Thich Nhat Hanh is a Buddhist monk, teacher and author. The following is an excerpt from his book, “Peace Is Every Step”.
The Roots of Anger
“Anger is rooted in our lack of understanding of ourselves and of the causes, deep-seated as well as immediate, that brought about this unpleasant state of affairs. Anger is also rooted in desire, pride, agitation, and suspicion. The primary roots of anger are within ourselves. Our environment and other people are only secondary….But what is most important is that we first take care of the seeds of negativity in ourselves.”
When I first read this section of the book, I was unsure what I thought of it. It seemed like a bizarre idea, this thought that anger’s roots may be within ourselves. But the more I thought about it, the more I began to like and really believe that such is true.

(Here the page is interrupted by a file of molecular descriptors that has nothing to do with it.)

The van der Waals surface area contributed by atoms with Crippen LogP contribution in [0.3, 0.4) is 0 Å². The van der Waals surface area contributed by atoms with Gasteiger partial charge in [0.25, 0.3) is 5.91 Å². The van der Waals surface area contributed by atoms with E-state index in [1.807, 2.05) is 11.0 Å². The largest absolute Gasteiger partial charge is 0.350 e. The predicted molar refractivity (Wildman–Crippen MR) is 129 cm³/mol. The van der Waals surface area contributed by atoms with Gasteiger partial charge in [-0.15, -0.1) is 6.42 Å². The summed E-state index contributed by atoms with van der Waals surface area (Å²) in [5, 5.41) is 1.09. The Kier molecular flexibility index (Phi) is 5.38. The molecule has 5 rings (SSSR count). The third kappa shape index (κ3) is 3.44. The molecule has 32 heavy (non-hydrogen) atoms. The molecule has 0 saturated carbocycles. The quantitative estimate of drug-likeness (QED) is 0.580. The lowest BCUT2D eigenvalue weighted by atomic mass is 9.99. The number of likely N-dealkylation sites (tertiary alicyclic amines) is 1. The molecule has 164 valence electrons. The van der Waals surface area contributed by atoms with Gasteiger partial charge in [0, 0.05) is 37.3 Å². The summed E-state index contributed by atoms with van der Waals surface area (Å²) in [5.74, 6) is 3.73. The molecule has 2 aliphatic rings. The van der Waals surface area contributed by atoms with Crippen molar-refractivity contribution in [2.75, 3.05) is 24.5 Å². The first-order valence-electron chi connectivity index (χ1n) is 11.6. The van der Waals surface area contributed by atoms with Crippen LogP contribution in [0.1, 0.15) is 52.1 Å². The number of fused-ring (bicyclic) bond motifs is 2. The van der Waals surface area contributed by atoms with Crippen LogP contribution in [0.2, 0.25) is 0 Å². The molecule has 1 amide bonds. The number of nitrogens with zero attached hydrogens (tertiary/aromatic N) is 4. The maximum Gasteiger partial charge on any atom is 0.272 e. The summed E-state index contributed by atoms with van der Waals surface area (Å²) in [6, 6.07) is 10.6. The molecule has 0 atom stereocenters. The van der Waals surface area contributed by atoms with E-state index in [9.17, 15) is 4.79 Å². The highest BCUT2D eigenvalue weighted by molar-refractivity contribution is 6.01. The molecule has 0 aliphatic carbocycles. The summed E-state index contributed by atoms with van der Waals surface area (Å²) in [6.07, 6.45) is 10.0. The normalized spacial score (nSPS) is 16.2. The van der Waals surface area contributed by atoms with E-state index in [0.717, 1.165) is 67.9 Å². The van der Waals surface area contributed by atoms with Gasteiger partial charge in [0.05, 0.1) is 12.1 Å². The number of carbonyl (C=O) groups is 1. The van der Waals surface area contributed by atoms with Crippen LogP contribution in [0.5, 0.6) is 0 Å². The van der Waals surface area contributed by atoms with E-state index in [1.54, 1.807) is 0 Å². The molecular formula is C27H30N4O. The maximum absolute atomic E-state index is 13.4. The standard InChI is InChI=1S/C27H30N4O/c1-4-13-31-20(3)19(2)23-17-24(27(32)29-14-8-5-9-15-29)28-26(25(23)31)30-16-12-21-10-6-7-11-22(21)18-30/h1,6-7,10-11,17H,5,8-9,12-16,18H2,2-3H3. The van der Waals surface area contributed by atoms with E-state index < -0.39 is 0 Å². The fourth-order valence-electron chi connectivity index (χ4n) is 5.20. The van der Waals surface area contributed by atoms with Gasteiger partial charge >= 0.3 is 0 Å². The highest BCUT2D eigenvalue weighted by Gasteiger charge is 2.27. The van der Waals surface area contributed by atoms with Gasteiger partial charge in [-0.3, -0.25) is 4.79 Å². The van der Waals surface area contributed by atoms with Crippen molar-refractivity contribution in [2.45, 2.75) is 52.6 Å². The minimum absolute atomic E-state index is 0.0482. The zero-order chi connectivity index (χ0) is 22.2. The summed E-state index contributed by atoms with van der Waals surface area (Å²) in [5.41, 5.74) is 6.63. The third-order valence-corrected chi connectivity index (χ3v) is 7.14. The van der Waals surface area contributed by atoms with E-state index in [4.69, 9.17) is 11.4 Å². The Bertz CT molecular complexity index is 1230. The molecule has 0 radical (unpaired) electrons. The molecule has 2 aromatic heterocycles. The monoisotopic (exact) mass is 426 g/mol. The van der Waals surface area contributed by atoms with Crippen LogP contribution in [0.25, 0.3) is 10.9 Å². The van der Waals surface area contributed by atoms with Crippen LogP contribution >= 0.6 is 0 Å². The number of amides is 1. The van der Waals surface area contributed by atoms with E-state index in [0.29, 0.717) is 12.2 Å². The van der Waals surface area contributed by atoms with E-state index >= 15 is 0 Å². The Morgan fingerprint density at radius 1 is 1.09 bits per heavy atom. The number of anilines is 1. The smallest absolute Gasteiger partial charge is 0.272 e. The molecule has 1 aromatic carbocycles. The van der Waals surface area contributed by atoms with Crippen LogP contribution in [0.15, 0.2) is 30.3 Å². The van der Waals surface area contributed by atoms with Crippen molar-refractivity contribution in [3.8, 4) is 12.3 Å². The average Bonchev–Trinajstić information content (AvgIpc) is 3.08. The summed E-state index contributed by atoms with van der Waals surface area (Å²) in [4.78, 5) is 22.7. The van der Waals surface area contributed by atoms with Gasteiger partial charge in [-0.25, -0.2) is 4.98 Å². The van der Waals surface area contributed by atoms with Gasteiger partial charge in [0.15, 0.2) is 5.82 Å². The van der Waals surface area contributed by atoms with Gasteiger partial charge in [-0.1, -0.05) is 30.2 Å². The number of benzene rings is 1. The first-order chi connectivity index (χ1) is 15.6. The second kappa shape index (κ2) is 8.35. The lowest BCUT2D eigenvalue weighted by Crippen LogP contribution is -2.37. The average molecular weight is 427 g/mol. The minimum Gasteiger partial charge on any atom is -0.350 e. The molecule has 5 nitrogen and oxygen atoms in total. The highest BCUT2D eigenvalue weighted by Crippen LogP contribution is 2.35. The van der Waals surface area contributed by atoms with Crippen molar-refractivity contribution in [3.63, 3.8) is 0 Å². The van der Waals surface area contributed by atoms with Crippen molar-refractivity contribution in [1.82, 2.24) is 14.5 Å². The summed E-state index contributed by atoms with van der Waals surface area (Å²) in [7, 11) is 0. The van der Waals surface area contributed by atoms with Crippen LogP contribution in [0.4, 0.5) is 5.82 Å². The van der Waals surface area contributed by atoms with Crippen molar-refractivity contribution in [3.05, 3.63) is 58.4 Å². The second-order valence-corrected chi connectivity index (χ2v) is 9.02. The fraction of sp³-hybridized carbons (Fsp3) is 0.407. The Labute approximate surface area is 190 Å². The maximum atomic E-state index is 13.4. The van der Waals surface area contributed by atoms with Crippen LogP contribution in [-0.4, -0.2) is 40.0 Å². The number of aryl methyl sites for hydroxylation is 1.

I brought up the idea to Sarah while we were paddling down a particularly curvy section of the Kazan River. We talked about different forms of anger and determined how and where each issue could form within. It really was rather interesting to realize that this idea of anger coming from within was quite possibly true. However, we decided that there can be exceptions to this. Such as being angry with a person for physically harming someone else for no particular reason can be justified.
Sometimes when I’m angry I stop and try to pick apart my reasons for feeling that way. I search for something within myself, a personal source of the anger. Surprisingly, or maybe not so much, I almost always do find a root for the anger. A root that is NOT the other person’s fault, but rather my own. Maybe it’s jealousy, a flaw of mine, a grudge I’m holding, something that’s happened in my past. But almost always, I find that it is true that anger comes from within.
I am still, and probably always will be, working on taking care of my personal seeds of negativity. Just being conscious that the seeds exist helps. (Oct. 29, 2010)